One of the non-volatile computer memory technologies on the horizon, phase change memory (PCM), might one day replace the flash memory devices now used in everything from digital cameras and mp3 players to smartphones and PCs. Not only is PCM technology much faster and more scalable than flash memory, it’s far more durable. Developing a viable product requires accurate characterization, though. The problem is that conventional methods for measuring load resistance (Rload) can introduce data distortions that compromise results. New techniques involving current limiting and high-speed pulse generators provide a more effective alternative.
Essentially, a PCM cell is a chunk of a chalcogenide alloy that, through the focused application of heat in the form of an electrical pulse, can change rapidly from an ordered crystalline phase with low resistance to a disordered, amorphous phase with much higher resistance. The switch from the crystalline to the amorphous phase and back is triggered by melting and quick cooling (or a slightly slower process known as re-crystallization).
The differing levels of resistivity of the crystalline and amorphous phases of these alloys are what allow them to store binary data. The high resistance amorphous state is used to represent a binary 0; the low resistance crystalline state represents a 1. However, the latest materials and designs support multiple distinct levels, so a single cell can represent multiple bits, for greater memory density.
A germanium/antimony/tellurium alloy known as GST, with a melting temperature in the range of 500º to 600º C, is one of the promising PCM materials now being studied. In the amorphous phase, it has short-range atomic order and low free-electron density, which results in higher resistivity. This is sometimes referred to as the RESET phase, because it is usually formed after a RESET operation, in which the temperature of the device under test (DUT) is raised slightly above the melting point, then suddenly quenched to cool it. The rate of cooling is critical for the formation of the amorphous layer. The typical resistance of the amorphous layer can exceed 1 MO.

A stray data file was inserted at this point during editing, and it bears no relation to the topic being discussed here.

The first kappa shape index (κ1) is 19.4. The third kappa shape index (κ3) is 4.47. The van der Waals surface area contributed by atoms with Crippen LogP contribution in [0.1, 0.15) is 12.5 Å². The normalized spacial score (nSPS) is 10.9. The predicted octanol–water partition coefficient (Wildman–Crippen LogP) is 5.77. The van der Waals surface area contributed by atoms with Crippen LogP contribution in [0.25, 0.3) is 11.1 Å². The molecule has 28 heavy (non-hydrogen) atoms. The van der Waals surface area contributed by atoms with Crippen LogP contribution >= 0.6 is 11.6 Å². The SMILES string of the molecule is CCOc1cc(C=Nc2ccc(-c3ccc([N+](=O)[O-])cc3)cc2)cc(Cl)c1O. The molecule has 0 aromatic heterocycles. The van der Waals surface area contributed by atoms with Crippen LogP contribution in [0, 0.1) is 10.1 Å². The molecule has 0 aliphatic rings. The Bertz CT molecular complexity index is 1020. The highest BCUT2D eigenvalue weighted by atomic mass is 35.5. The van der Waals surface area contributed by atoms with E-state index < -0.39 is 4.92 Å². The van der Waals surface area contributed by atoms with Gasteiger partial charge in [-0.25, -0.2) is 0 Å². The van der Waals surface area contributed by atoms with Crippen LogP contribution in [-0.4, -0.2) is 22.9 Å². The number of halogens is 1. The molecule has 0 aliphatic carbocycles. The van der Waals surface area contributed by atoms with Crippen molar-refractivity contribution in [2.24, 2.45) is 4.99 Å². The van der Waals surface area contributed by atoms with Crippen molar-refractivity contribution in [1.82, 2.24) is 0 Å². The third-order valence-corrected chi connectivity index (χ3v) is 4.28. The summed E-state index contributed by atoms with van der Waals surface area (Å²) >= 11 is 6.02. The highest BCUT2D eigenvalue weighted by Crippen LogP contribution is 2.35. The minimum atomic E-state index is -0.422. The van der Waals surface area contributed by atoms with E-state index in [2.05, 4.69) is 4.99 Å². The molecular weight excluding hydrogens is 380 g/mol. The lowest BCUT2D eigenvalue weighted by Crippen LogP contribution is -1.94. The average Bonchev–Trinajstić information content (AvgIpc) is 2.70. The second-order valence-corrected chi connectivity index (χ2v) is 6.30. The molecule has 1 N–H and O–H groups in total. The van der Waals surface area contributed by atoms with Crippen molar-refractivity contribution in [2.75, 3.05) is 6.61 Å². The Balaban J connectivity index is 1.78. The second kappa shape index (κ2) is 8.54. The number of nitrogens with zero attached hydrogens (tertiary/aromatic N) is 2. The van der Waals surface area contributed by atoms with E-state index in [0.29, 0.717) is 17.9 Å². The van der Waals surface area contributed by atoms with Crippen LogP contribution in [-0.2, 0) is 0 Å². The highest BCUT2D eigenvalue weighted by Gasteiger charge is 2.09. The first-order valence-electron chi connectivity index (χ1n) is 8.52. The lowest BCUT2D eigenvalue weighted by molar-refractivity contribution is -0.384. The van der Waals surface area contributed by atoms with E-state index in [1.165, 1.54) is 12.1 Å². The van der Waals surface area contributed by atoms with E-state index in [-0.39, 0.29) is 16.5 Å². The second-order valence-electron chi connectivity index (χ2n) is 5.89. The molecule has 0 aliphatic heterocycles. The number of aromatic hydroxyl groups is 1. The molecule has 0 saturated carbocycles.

In the crystalline phase, the GST material has long-range atomic order and high free-electronic density, which results in lower resistivity. This is also known as the SET phase because it is formed after a SET operation, in which the temperature of the material is raised above the re-crystallization temperature but below the melting point, then cooled slightly slower to allow crystalline grains to form throughout the layer. The typical resistance of the crystalline phase ranges from 1 to 10 kO. Because the crystalline phase is a low-energy state, when heat is applied to material in the amorphous phase and the temperature approaches the crystallization temperature, it tends to change spontaneously to the crystalline phase.
In a typical GST PCM device’s structure, heating/melting affects only a small area around the tip of the resistor, which is attached to the underside of the GST layer (see figure 1). Erase/RESET pulses set high resistance, or logical “0,” and form an area of an amorphous layer on the device. Erase/RESET pulses are higher, narrower, and steeper than Write/SET pulses. A SET pulse, which sets a logical “1,” re-crystallizes the amorphous layer back to the crystalline state.
Figure 1: In a typical GST PCM device structure, a resistor heats a small region of the GST layer to a precise temperature to place it in the convert it to the amorphous state (logical 0), or heats and cools it to the crystalline state (logical 1).